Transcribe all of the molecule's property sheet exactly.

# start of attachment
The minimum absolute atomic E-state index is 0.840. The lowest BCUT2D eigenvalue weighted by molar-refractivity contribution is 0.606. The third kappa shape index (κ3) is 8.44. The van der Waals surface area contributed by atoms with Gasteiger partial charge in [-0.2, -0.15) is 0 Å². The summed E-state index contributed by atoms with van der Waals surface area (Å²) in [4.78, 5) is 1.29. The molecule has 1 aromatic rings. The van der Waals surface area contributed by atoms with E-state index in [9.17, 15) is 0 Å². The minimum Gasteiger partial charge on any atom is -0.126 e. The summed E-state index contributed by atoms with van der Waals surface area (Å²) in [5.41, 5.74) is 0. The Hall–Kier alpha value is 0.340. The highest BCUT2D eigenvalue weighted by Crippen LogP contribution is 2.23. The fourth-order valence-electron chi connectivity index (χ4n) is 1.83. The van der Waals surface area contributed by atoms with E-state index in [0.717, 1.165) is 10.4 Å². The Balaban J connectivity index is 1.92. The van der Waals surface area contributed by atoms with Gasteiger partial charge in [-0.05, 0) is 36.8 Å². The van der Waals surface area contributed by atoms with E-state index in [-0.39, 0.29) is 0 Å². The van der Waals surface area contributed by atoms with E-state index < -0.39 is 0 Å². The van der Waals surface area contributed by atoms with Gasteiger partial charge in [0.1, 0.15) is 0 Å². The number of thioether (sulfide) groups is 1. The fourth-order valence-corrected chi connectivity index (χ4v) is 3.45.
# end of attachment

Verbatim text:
The minimum absolute atomic E-state index is 0.840. The lowest BCUT2D eigenvalue weighted by molar-refractivity contribution is 0.606. The third kappa shape index (κ3) is 8.44. The van der Waals surface area contributed by atoms with Gasteiger partial charge in [-0.2, -0.15) is 0 Å². The summed E-state index contributed by atoms with van der Waals surface area (Å²) in [4.78, 5) is 1.29. The molecule has 1 aromatic rings. The van der Waals surface area contributed by atoms with E-state index in [9.17, 15) is 0 Å². The minimum Gasteiger partial charge on any atom is -0.126 e. The summed E-state index contributed by atoms with van der Waals surface area (Å²) in [5.41, 5.74) is 0. The Hall–Kier alpha value is 0.340. The highest BCUT2D eigenvalue weighted by Crippen LogP contribution is 2.23. The fourth-order valence-electron chi connectivity index (χ4n) is 1.83. The van der Waals surface area contributed by atoms with E-state index in [0.717, 1.165) is 10.4 Å². The Balaban J connectivity index is 1.92. The van der Waals surface area contributed by atoms with Gasteiger partial charge in [-0.05, 0) is 36.8 Å². The van der Waals surface area contributed by atoms with E-state index in [-0.39, 0.29) is 0 Å². The van der Waals surface area contributed by atoms with E-state index < -0.39 is 0 Å². The van der Waals surface area contributed by atoms with Gasteiger partial charge in [0.1, 0.15) is 0 Å². The number of thioether (sulfide) groups is 1. The fourth-order valence-corrected chi connectivity index (χ4v) is 3.45.